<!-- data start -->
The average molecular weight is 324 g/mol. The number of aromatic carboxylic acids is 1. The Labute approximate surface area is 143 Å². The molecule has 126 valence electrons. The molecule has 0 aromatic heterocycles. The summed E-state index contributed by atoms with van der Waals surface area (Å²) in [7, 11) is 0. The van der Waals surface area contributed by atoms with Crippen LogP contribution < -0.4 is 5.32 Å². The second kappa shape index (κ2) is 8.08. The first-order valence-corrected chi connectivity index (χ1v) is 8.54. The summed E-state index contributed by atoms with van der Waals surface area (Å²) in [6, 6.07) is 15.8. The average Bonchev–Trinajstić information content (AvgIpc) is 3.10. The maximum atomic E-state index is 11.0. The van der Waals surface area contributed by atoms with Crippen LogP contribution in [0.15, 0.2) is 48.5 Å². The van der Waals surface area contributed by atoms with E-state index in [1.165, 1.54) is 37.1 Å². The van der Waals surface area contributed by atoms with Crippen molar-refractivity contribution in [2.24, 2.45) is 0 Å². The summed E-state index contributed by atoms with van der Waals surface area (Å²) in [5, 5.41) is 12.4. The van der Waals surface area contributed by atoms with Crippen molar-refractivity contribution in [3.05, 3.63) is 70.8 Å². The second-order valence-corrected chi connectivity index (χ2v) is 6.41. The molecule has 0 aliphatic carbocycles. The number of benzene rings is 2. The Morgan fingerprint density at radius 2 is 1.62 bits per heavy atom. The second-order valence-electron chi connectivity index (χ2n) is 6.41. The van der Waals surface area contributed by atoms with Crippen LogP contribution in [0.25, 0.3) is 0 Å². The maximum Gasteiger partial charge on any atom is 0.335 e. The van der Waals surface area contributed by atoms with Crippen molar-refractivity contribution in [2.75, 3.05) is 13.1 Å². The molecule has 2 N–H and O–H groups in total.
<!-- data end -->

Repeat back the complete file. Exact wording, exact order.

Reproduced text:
The average molecular weight is 324 g/mol. The number of aromatic carboxylic acids is 1. The Labute approximate surface area is 143 Å². The molecule has 126 valence electrons. The molecule has 0 aromatic heterocycles. The summed E-state index contributed by atoms with van der Waals surface area (Å²) in [7, 11) is 0. The van der Waals surface area contributed by atoms with Crippen LogP contribution < -0.4 is 5.32 Å². The second kappa shape index (κ2) is 8.08. The first-order valence-corrected chi connectivity index (χ1v) is 8.54. The summed E-state index contributed by atoms with van der Waals surface area (Å²) in [6, 6.07) is 15.8. The average Bonchev–Trinajstić information content (AvgIpc) is 3.10. The maximum atomic E-state index is 11.0. The van der Waals surface area contributed by atoms with Crippen LogP contribution in [0.15, 0.2) is 48.5 Å². The van der Waals surface area contributed by atoms with E-state index in [1.165, 1.54) is 37.1 Å². The van der Waals surface area contributed by atoms with Crippen molar-refractivity contribution in [2.24, 2.45) is 0 Å². The summed E-state index contributed by atoms with van der Waals surface area (Å²) in [5, 5.41) is 12.4. The van der Waals surface area contributed by atoms with Crippen molar-refractivity contribution in [3.05, 3.63) is 70.8 Å². The second-order valence-corrected chi connectivity index (χ2v) is 6.41. The molecule has 0 aliphatic carbocycles. The number of benzene rings is 2. The Morgan fingerprint density at radius 2 is 1.62 bits per heavy atom. The second-order valence-electron chi connectivity index (χ2n) is 6.41. The van der Waals surface area contributed by atoms with Crippen LogP contribution in [0.25, 0.3) is 0 Å². The maximum Gasteiger partial charge on any atom is 0.335 e. The van der Waals surface area contributed by atoms with Crippen molar-refractivity contribution in [2.75, 3.05) is 13.1 Å². The molecule has 2 N–H and O–H groups in total.